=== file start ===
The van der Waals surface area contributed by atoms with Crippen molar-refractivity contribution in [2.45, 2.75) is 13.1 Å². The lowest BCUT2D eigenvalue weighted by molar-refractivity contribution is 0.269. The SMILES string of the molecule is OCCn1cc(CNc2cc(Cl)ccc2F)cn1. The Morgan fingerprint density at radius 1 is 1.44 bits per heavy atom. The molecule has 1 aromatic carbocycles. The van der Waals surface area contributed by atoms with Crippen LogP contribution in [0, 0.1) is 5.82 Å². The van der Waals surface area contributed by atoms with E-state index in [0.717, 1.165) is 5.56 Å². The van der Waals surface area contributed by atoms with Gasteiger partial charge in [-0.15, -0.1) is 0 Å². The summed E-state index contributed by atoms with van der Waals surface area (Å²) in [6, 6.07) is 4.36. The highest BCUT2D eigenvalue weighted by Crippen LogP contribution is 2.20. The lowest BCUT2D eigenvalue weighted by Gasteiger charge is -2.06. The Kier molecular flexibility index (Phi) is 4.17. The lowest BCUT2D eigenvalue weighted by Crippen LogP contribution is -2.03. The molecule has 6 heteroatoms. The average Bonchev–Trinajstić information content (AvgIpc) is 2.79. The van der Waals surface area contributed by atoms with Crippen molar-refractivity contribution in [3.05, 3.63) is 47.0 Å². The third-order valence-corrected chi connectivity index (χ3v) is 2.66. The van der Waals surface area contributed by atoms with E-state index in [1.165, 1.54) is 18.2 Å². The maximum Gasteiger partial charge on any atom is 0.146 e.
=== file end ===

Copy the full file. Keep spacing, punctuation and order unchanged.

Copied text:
The van der Waals surface area contributed by atoms with Crippen molar-refractivity contribution in [2.45, 2.75) is 13.1 Å². The lowest BCUT2D eigenvalue weighted by molar-refractivity contribution is 0.269. The SMILES string of the molecule is OCCn1cc(CNc2cc(Cl)ccc2F)cn1. The Morgan fingerprint density at radius 1 is 1.44 bits per heavy atom. The molecule has 1 aromatic carbocycles. The van der Waals surface area contributed by atoms with Crippen LogP contribution in [0, 0.1) is 5.82 Å². The van der Waals surface area contributed by atoms with E-state index in [0.717, 1.165) is 5.56 Å². The van der Waals surface area contributed by atoms with Gasteiger partial charge in [-0.15, -0.1) is 0 Å². The summed E-state index contributed by atoms with van der Waals surface area (Å²) in [6, 6.07) is 4.36. The highest BCUT2D eigenvalue weighted by Crippen LogP contribution is 2.20. The lowest BCUT2D eigenvalue weighted by Gasteiger charge is -2.06. The Kier molecular flexibility index (Phi) is 4.17. The lowest BCUT2D eigenvalue weighted by Crippen LogP contribution is -2.03. The molecule has 6 heteroatoms. The average Bonchev–Trinajstić information content (AvgIpc) is 2.79. The van der Waals surface area contributed by atoms with Crippen molar-refractivity contribution in [3.05, 3.63) is 47.0 Å². The third-order valence-corrected chi connectivity index (χ3v) is 2.66. The van der Waals surface area contributed by atoms with E-state index in [1.165, 1.54) is 18.2 Å². The maximum Gasteiger partial charge on any atom is 0.146 e.